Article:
• Ant is a Flat GTK Theme with a Bloody Bite
    Between Arc, Adapta and Numix it kind of feels like Linux has the whole flat GTK theme thing covered. But proving their’s always room for one more is Ant.

Android Leftovers

Development: Blockchain for Good Hackathon, ASUS Tinker Board, React License, JavaScript, Pascal, Python

  • Blockchain for Good Hackathon, Saturday, 30 September and Sunday, 1 October
    The Blockchain for Good Hackathon takes place Saturday, 30 September and Sunday, 1 October. Full agenda can be found here.
  • ASUS Tinker Board Is An Interesting ARM SBC For About $60 USD
    Earlier this year ASUS announced the Tinker Board as their first step into the ARM single board computer world. Earlier this month I finally received a Tinker Board for testing and it has been quite interesting to say the least. The Tinker Board with its Rockchip SoC has been among the most competitive ARM SBCs we have tested to date in its price range and the form factor is compatible with the Raspberry Pi.
  • Configure Thunderbird to send patch friendly
  • Facebook to Relicense React Under MIT [Ed: as we hoped [1, 2]]
    Facebook has decided to change the React license from BSD+Patents to MIT to make it possible for companies to include React in Apache projects, and to avoid uncertain relationship with the open source community. Adam Wolff, an Engineering Director at Facebook, has announced that a number of projects - React, Jest, Flow, and Immutable.js – will soon start using the more standard MIT License instead of BSD+Patents. The reason provided is "because React is the foundation of a broad ecosystem of open source software for the web, and we don't want to hold back forward progress for nontechnical reasons." While aware that the React’s BSD+Patents license has created "uncertainty" among users of the library, prompting some to select an alternative solution, Facebook does not "expect to win these teams back" but they still hope some will reconsider the issue. The change in license will become effective when React 16 will be released next week. Regarding other projects, Wolff said that "many of our popular projects will keep the BSD + Patents license for now", while they are "evaluating those projects' licenses too, but each project is different and alternative licensing options will depend on a variety of factors." It seems from this clause that Facebook plans to get rid of the BSD+Patents license entirely, but they need to figure out the best option for each project. [...] Facebook’s plan to switch to a standard license MIT, supported by Apache, completely solves this problem with React and several other projects. It remains to see what happens with the license of other Facebook projects, and how much this license issue has affected how React is perceived by the community.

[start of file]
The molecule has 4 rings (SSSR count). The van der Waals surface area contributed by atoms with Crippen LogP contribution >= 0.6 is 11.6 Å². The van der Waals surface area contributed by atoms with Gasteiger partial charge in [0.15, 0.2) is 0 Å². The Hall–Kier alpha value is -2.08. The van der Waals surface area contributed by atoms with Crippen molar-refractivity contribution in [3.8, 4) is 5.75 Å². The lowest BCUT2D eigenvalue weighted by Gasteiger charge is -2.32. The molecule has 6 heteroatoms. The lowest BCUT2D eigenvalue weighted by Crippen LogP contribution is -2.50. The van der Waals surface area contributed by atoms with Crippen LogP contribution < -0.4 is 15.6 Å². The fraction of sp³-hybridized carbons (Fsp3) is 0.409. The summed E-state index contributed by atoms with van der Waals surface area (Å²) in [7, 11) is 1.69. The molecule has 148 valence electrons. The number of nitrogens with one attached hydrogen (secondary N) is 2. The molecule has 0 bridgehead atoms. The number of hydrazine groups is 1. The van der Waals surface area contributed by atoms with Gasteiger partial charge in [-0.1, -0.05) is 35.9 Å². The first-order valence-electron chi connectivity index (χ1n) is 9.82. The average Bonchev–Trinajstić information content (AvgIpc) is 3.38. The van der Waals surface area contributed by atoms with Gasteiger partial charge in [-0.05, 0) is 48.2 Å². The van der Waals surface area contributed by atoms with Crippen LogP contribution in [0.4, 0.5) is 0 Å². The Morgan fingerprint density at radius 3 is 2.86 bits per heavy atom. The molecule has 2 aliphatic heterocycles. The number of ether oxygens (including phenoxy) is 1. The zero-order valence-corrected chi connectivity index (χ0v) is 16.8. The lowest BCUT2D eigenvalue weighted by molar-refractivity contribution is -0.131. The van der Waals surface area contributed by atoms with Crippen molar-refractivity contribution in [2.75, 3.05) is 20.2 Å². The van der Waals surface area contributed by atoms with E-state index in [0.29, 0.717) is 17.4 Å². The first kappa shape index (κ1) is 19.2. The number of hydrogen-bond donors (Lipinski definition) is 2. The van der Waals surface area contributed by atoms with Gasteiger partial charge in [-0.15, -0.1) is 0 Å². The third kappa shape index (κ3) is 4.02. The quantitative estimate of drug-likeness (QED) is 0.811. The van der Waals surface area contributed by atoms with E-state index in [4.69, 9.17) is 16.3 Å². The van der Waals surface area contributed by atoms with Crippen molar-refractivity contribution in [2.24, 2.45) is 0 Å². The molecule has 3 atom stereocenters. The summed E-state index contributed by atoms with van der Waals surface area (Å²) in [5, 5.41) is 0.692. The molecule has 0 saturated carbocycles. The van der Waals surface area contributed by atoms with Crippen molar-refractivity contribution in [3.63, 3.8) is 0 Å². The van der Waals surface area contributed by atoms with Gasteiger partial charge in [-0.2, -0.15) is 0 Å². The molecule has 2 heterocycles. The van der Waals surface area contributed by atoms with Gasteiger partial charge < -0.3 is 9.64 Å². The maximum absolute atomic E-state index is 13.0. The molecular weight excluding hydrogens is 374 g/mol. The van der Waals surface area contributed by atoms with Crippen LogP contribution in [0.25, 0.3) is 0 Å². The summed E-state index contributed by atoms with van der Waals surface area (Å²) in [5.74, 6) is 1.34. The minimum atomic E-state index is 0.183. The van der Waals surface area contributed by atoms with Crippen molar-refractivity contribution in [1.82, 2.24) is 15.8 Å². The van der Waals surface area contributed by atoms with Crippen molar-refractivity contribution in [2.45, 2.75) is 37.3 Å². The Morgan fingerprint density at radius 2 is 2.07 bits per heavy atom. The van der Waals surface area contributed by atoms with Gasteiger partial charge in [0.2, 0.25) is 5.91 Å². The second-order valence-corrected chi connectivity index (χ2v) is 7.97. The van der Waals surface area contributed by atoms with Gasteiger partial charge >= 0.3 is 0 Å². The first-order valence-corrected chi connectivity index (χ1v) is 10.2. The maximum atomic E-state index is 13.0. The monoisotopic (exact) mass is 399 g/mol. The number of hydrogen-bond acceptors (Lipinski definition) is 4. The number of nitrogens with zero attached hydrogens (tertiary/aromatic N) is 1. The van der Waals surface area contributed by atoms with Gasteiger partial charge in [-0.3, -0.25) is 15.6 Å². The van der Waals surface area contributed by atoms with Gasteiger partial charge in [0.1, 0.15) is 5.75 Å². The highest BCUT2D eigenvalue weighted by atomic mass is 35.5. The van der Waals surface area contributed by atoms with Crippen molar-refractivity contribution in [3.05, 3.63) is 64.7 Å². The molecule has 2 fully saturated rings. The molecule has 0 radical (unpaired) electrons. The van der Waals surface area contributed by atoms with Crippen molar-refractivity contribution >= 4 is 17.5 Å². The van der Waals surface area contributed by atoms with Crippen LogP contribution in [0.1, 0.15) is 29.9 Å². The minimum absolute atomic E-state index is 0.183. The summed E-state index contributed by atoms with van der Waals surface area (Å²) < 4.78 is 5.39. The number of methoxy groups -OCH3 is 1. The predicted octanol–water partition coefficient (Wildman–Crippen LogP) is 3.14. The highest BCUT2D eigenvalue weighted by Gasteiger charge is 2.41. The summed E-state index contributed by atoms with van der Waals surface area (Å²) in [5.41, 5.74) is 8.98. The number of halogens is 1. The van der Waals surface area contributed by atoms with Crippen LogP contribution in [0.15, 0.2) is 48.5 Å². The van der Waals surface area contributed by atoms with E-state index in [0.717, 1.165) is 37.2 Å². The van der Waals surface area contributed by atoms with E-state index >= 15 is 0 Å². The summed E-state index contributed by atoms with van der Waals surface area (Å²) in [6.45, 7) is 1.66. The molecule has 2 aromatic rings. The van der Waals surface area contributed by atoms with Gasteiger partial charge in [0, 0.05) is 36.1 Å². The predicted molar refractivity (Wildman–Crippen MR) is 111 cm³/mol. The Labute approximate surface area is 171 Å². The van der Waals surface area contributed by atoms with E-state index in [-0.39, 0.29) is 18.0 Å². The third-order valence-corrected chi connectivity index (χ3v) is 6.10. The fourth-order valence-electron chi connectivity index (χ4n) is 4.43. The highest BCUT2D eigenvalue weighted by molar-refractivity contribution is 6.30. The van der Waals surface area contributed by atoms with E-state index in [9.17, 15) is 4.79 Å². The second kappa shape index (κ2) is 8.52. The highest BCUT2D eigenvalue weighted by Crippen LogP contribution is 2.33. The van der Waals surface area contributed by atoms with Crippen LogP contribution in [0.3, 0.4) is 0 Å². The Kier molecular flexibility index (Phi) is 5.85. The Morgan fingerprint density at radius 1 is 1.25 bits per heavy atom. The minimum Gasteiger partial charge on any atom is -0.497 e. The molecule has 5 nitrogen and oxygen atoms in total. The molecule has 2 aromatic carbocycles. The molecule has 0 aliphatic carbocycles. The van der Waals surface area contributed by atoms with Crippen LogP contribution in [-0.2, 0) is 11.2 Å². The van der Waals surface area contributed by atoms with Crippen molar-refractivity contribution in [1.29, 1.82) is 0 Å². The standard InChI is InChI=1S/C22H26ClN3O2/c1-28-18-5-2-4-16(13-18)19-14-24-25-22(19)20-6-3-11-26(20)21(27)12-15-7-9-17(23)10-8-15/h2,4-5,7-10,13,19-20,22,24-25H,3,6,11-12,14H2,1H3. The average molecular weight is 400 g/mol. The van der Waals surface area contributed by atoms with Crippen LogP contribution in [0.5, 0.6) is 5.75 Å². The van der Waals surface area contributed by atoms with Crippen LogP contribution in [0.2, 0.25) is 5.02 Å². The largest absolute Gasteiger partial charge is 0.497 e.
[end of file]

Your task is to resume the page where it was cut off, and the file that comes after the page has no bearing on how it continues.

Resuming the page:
• To type or not to type: quantifying detectable bugs in JavaScript
  • Plug For PASCAL
  • V. Anton Spraul's Think Like a Programmer, Python Edition